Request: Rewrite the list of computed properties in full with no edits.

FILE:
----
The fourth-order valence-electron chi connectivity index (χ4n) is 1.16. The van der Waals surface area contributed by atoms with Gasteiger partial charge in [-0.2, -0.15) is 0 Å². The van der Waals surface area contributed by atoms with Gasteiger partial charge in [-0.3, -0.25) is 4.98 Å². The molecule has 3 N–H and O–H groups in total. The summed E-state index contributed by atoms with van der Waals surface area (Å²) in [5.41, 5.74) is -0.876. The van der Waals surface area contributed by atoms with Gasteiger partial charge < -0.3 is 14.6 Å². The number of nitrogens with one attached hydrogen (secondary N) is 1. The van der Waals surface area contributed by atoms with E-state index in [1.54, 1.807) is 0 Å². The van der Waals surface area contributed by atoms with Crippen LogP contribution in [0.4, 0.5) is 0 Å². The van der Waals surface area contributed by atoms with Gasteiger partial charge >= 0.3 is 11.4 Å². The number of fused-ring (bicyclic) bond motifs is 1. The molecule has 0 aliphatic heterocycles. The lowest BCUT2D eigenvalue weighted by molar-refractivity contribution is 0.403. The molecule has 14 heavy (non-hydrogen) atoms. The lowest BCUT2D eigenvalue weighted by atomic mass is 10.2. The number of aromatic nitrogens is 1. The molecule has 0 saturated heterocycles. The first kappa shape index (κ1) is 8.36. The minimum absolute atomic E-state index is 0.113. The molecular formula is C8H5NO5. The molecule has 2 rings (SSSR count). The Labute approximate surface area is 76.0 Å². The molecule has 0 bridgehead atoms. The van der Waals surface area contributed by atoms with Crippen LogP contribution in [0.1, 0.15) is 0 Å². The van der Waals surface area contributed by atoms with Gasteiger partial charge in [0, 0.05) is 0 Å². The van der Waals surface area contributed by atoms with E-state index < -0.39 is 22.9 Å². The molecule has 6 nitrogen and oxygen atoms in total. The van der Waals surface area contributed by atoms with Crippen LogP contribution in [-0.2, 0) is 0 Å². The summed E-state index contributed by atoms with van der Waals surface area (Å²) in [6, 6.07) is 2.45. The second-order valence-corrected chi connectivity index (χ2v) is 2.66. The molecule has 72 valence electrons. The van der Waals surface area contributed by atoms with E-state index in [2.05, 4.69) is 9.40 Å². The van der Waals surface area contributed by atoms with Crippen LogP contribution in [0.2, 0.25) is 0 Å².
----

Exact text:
The fourth-order valence-electron chi connectivity index (χ4n) is 1.16. The van der Waals surface area contributed by atoms with Gasteiger partial charge in [-0.2, -0.15) is 0 Å². The van der Waals surface area contributed by atoms with Gasteiger partial charge in [-0.3, -0.25) is 4.98 Å². The molecule has 3 N–H and O–H groups in total. The summed E-state index contributed by atoms with van der Waals surface area (Å²) in [5.41, 5.74) is -0.876. The van der Waals surface area contributed by atoms with Gasteiger partial charge < -0.3 is 14.6 Å². The number of nitrogens with one attached hydrogen (secondary N) is 1. The van der Waals surface area contributed by atoms with E-state index in [1.54, 1.807) is 0 Å². The van der Waals surface area contributed by atoms with Crippen LogP contribution in [0.4, 0.5) is 0 Å². The van der Waals surface area contributed by atoms with Gasteiger partial charge >= 0.3 is 11.4 Å². The number of fused-ring (bicyclic) bond motifs is 1. The molecule has 0 aliphatic heterocycles. The lowest BCUT2D eigenvalue weighted by molar-refractivity contribution is 0.403. The molecule has 14 heavy (non-hydrogen) atoms. The lowest BCUT2D eigenvalue weighted by atomic mass is 10.2. The number of aromatic nitrogens is 1. The molecule has 0 saturated heterocycles. The first kappa shape index (κ1) is 8.36. The minimum absolute atomic E-state index is 0.113. The molecular formula is C8H5NO5. The molecule has 2 rings (SSSR count). The Labute approximate surface area is 76.0 Å². The molecule has 0 bridgehead atoms. The van der Waals surface area contributed by atoms with Crippen LogP contribution in [0.1, 0.15) is 0 Å². The van der Waals surface area contributed by atoms with Gasteiger partial charge in [0, 0.05) is 0 Å². The van der Waals surface area contributed by atoms with E-state index < -0.39 is 22.9 Å². The molecule has 6 nitrogen and oxygen atoms in total. The van der Waals surface area contributed by atoms with Crippen LogP contribution in [-0.2, 0) is 0 Å². The summed E-state index contributed by atoms with van der Waals surface area (Å²) in [6, 6.07) is 2.45. The second-order valence-corrected chi connectivity index (χ2v) is 2.66. The molecule has 72 valence electrons. The van der Waals surface area contributed by atoms with E-state index in [2.05, 4.69) is 9.40 Å². The van der Waals surface area contributed by atoms with Crippen LogP contribution in [0.2, 0.25) is 0 Å².